Dorothy Brunson

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Dorothy Edwards Brunson (March 13, 1939 – July 31, 2011) was a notable African-American broadcaster.

Between 1973 and 1979, Brunson was an executive with Inner City Broadcasting Corporation, which owned five radio stations including WLIB and WBLS in New York City.[1]

After leaving Inner City Broadcasting, Brunson was the first African-American female to own a radio station in 1979, WEBB (1360 AM) in Baltimore, Maryland, a longtime popular feature and pride of the city's black community since its establishment in 1955. The purchase was made from the famous "Godfather of Soul", entertainer/performer/singer James Brown, (1933-2006). She also later purchased radio stations in Atlanta and Wilmington, North Carolina.[1]

Brunson would sell off her radio stations eleven years later in 1990 to provide funding to establish WGTW-TV (Channel 48), licensed to Burlington, New Jersey, a suburb of Philadelphia, to the east across the Delaware River, becoming the first African-American woman to establish a television station.[2][3][4] She later sold WGTW-TV to the Trinity Broadcasting Network in 2004, as the station was experiencing additional hardships with limited financial resources in acquiring additional quality syndicated programming. She died in July 2011 in Baltimore.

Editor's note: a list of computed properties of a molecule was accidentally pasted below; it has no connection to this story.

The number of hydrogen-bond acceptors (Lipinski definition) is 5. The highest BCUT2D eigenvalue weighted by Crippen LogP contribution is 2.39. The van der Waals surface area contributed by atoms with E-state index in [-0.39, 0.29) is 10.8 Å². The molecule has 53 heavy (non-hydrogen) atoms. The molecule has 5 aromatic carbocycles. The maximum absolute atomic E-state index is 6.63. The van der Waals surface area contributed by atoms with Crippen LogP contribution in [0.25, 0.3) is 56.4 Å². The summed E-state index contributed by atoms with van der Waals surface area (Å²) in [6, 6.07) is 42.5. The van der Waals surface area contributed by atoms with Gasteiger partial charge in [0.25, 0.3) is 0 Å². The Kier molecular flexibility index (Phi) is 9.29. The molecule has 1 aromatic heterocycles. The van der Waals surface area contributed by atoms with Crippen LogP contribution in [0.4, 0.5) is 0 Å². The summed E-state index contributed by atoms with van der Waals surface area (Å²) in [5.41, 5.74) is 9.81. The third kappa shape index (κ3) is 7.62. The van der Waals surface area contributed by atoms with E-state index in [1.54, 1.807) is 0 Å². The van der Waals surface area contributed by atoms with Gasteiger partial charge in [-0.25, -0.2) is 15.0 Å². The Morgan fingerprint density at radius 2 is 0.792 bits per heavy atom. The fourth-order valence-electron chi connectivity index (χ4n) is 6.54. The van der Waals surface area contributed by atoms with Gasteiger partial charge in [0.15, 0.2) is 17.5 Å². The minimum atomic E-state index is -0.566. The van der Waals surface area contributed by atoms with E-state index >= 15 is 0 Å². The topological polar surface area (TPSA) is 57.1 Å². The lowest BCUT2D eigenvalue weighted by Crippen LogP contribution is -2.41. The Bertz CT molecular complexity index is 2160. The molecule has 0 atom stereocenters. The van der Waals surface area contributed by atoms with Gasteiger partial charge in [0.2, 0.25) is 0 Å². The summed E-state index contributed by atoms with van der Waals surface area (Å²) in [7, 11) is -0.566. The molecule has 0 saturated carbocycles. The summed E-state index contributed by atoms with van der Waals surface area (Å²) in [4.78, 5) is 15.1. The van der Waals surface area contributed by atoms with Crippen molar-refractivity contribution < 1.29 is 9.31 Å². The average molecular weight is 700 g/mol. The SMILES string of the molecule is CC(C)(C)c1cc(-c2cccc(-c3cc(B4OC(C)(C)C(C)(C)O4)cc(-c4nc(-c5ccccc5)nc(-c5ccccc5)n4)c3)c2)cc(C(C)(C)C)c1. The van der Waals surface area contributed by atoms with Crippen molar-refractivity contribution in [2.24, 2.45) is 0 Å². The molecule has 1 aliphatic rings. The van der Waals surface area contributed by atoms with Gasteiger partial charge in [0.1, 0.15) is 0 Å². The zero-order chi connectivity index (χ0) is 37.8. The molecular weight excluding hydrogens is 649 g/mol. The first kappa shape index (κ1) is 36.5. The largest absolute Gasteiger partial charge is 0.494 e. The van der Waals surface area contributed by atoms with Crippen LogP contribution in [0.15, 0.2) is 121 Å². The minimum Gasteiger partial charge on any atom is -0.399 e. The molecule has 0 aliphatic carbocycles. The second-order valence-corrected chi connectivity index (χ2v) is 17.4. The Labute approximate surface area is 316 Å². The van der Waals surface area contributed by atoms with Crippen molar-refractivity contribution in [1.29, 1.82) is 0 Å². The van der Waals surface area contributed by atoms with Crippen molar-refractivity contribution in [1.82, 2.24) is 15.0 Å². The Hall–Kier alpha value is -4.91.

Brunson succumbed to ovarian cancer at Mercy Medical Center in Baltimore on July 31, 2011, at age 72.[3][5]


  1. ^ a b "The thrill of winning - profile of Dorothy Brunson CEO of Brunson Communications Inc - International Business Profile Series". Black Enterprise. Earl G. Graves Publishing Co., Inc. November 1995. Retrieved 2007-11-16. 
  2. ^ Baltimore Sun: "Radio station WEBB is sold owner says format to stay", October 19, 1990.
  3. ^ a b Baltimore Sun: "Dorothy E. Brunson, radio station owner, dies", August 4, 2011.
  4. ^ Reynolds, Rhonda (August 1994). "25 black women who have made a difference in business - brief profiles - Cover Story". Black Enterprise. Earl G. Graves Publishing Co., Inc. Retrieved 2007-11-16. 
  5. ^ "Archived copy". Archived from the original on 2012-03-30. Retrieved 2011-08-11. 

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